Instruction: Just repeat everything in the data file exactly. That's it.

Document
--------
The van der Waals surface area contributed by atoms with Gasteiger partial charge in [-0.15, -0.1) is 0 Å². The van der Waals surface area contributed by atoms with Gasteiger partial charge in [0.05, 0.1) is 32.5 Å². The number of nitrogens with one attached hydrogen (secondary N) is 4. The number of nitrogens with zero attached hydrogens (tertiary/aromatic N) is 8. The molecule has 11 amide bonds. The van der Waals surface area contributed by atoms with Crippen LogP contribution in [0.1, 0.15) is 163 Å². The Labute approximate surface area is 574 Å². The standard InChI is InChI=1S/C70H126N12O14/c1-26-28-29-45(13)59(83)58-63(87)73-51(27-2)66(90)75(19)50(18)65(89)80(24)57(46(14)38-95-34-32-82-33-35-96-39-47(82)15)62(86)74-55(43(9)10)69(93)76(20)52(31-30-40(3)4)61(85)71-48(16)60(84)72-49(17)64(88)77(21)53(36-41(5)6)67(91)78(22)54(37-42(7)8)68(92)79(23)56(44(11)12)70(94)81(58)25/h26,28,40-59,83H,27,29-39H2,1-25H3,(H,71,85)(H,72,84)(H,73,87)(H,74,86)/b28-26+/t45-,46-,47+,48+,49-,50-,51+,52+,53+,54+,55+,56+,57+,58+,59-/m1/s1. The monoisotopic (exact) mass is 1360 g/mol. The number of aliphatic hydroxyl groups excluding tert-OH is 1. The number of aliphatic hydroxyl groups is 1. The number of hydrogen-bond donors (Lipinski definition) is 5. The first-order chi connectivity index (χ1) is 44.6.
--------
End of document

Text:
The van der Waals surface area contributed by atoms with Gasteiger partial charge in [-0.15, -0.1) is 0 Å². The van der Waals surface area contributed by atoms with Gasteiger partial charge in [0.05, 0.1) is 32.5 Å². The number of nitrogens with one attached hydrogen (secondary N) is 4. The number of nitrogens with zero attached hydrogens (tertiary/aromatic N) is 8. The molecule has 11 amide bonds. The van der Waals surface area contributed by atoms with Crippen LogP contribution in [0.1, 0.15) is 163 Å². The Labute approximate surface area is 574 Å². The standard InChI is InChI=1S/C70H126N12O14/c1-26-28-29-45(13)59(83)58-63(87)73-51(27-2)66(90)75(19)50(18)65(89)80(24)57(46(14)38-95-34-32-82-33-35-96-39-47(82)15)62(86)74-55(43(9)10)69(93)76(20)52(31-30-40(3)4)61(85)71-48(16)60(84)72-49(17)64(88)77(21)53(36-41(5)6)67(91)78(22)54(37-42(7)8)68(92)79(23)56(44(11)12)70(94)81(58)25/h26,28,40-59,83H,27,29-39H2,1-25H3,(H,71,85)(H,72,84)(H,73,87)(H,74,86)/b28-26+/t45-,46-,47+,48+,49-,50-,51+,52+,53+,54+,55+,56+,57+,58+,59-/m1/s1. The monoisotopic (exact) mass is 1360 g/mol. The number of aliphatic hydroxyl groups excluding tert-OH is 1. The number of aliphatic hydroxyl groups is 1. The number of hydrogen-bond donors (Lipinski definition) is 5. The first-order chi connectivity index (χ1) is 44.6.